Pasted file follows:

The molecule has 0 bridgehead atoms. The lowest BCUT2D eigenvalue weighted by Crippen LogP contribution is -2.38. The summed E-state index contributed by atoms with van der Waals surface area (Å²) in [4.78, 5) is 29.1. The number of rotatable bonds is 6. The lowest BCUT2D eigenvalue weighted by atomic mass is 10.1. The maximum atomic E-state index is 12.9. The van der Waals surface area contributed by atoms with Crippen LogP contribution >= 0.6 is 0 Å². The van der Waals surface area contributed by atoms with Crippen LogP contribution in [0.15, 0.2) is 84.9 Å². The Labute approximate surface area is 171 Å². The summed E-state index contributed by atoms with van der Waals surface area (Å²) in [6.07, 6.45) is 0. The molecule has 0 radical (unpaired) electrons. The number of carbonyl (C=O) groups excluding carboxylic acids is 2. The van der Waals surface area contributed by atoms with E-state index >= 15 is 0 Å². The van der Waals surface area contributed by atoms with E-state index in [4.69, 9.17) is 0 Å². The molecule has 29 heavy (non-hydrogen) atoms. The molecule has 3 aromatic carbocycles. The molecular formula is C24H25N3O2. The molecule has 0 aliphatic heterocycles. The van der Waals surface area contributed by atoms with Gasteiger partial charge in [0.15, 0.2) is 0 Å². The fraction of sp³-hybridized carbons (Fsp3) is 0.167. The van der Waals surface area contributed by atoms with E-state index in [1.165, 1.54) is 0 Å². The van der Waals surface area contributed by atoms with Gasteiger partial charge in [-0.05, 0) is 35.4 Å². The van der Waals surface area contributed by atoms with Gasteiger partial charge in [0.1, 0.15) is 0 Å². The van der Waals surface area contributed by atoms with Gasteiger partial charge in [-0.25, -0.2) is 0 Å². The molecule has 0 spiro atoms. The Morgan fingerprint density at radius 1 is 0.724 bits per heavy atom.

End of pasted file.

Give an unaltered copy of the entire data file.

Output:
The molecule has 0 bridgehead atoms. The lowest BCUT2D eigenvalue weighted by Crippen LogP contribution is -2.38. The summed E-state index contributed by atoms with van der Waals surface area (Å²) in [4.78, 5) is 29.1. The number of rotatable bonds is 6. The lowest BCUT2D eigenvalue weighted by atomic mass is 10.1. The maximum atomic E-state index is 12.9. The van der Waals surface area contributed by atoms with Crippen LogP contribution >= 0.6 is 0 Å². The van der Waals surface area contributed by atoms with Crippen LogP contribution in [0.15, 0.2) is 84.9 Å². The Labute approximate surface area is 171 Å². The summed E-state index contributed by atoms with van der Waals surface area (Å²) in [6.07, 6.45) is 0. The molecule has 0 radical (unpaired) electrons. The number of carbonyl (C=O) groups excluding carboxylic acids is 2. The van der Waals surface area contributed by atoms with E-state index >= 15 is 0 Å². The van der Waals surface area contributed by atoms with E-state index in [4.69, 9.17) is 0 Å². The molecule has 29 heavy (non-hydrogen) atoms. The molecule has 3 aromatic carbocycles. The molecular formula is C24H25N3O2. The molecule has 0 aliphatic heterocycles. The van der Waals surface area contributed by atoms with Gasteiger partial charge in [0.15, 0.2) is 0 Å². The fraction of sp³-hybridized carbons (Fsp3) is 0.167. The van der Waals surface area contributed by atoms with E-state index in [1.165, 1.54) is 0 Å². The van der Waals surface area contributed by atoms with Gasteiger partial charge in [-0.05, 0) is 35.4 Å². The van der Waals surface area contributed by atoms with Gasteiger partial charge in [0.1, 0.15) is 0 Å². The van der Waals surface area contributed by atoms with Gasteiger partial charge in [-0.25, -0.2) is 0 Å². The molecule has 0 spiro atoms. The Morgan fingerprint density at radius 1 is 0.724 bits per heavy atom.